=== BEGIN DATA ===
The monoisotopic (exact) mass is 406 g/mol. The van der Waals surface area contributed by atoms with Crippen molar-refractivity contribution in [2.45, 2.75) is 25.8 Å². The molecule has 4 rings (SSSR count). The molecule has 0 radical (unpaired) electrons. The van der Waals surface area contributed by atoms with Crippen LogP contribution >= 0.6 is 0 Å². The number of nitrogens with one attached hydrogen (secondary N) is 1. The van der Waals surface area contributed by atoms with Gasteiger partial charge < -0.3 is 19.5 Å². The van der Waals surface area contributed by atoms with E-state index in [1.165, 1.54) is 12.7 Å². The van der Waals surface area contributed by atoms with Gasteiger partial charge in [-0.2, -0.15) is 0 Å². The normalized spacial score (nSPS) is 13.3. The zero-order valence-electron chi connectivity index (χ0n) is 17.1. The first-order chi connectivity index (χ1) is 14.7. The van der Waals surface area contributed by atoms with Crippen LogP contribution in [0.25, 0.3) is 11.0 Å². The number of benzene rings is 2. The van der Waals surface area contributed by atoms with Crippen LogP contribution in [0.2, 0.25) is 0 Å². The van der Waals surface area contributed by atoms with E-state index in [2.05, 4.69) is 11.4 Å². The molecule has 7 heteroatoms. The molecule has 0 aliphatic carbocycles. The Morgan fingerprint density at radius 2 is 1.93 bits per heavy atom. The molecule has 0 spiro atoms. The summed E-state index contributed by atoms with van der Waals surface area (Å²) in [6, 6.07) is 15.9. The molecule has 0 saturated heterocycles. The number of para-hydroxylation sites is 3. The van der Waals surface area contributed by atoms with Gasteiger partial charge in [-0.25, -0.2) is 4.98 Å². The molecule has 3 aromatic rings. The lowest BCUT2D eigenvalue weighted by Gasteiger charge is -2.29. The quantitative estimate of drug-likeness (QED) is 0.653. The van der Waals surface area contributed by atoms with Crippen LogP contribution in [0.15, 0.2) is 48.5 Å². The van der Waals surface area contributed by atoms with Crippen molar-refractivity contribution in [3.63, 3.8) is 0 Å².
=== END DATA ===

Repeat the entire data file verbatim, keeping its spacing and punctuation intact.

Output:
The monoisotopic (exact) mass is 406 g/mol. The van der Waals surface area contributed by atoms with Crippen molar-refractivity contribution in [2.45, 2.75) is 25.8 Å². The molecule has 4 rings (SSSR count). The molecule has 0 radical (unpaired) electrons. The van der Waals surface area contributed by atoms with Crippen LogP contribution >= 0.6 is 0 Å². The number of nitrogens with one attached hydrogen (secondary N) is 1. The van der Waals surface area contributed by atoms with Gasteiger partial charge < -0.3 is 19.5 Å². The van der Waals surface area contributed by atoms with E-state index in [1.165, 1.54) is 12.7 Å². The van der Waals surface area contributed by atoms with Gasteiger partial charge in [-0.2, -0.15) is 0 Å². The normalized spacial score (nSPS) is 13.3. The zero-order valence-electron chi connectivity index (χ0n) is 17.1. The first-order chi connectivity index (χ1) is 14.7. The van der Waals surface area contributed by atoms with Crippen LogP contribution in [0.25, 0.3) is 11.0 Å². The number of benzene rings is 2. The van der Waals surface area contributed by atoms with Crippen LogP contribution in [0.2, 0.25) is 0 Å². The van der Waals surface area contributed by atoms with E-state index in [2.05, 4.69) is 11.4 Å². The molecule has 7 heteroatoms. The molecule has 0 aliphatic carbocycles. The Morgan fingerprint density at radius 2 is 1.93 bits per heavy atom. The molecule has 0 spiro atoms. The summed E-state index contributed by atoms with van der Waals surface area (Å²) in [6, 6.07) is 15.9. The molecule has 0 saturated heterocycles. The number of para-hydroxylation sites is 3. The van der Waals surface area contributed by atoms with Gasteiger partial charge in [-0.25, -0.2) is 4.98 Å². The molecule has 3 aromatic rings. The lowest BCUT2D eigenvalue weighted by Gasteiger charge is -2.29. The quantitative estimate of drug-likeness (QED) is 0.653. The van der Waals surface area contributed by atoms with Crippen LogP contribution in [0.15, 0.2) is 48.5 Å². The van der Waals surface area contributed by atoms with Crippen molar-refractivity contribution in [3.63, 3.8) is 0 Å².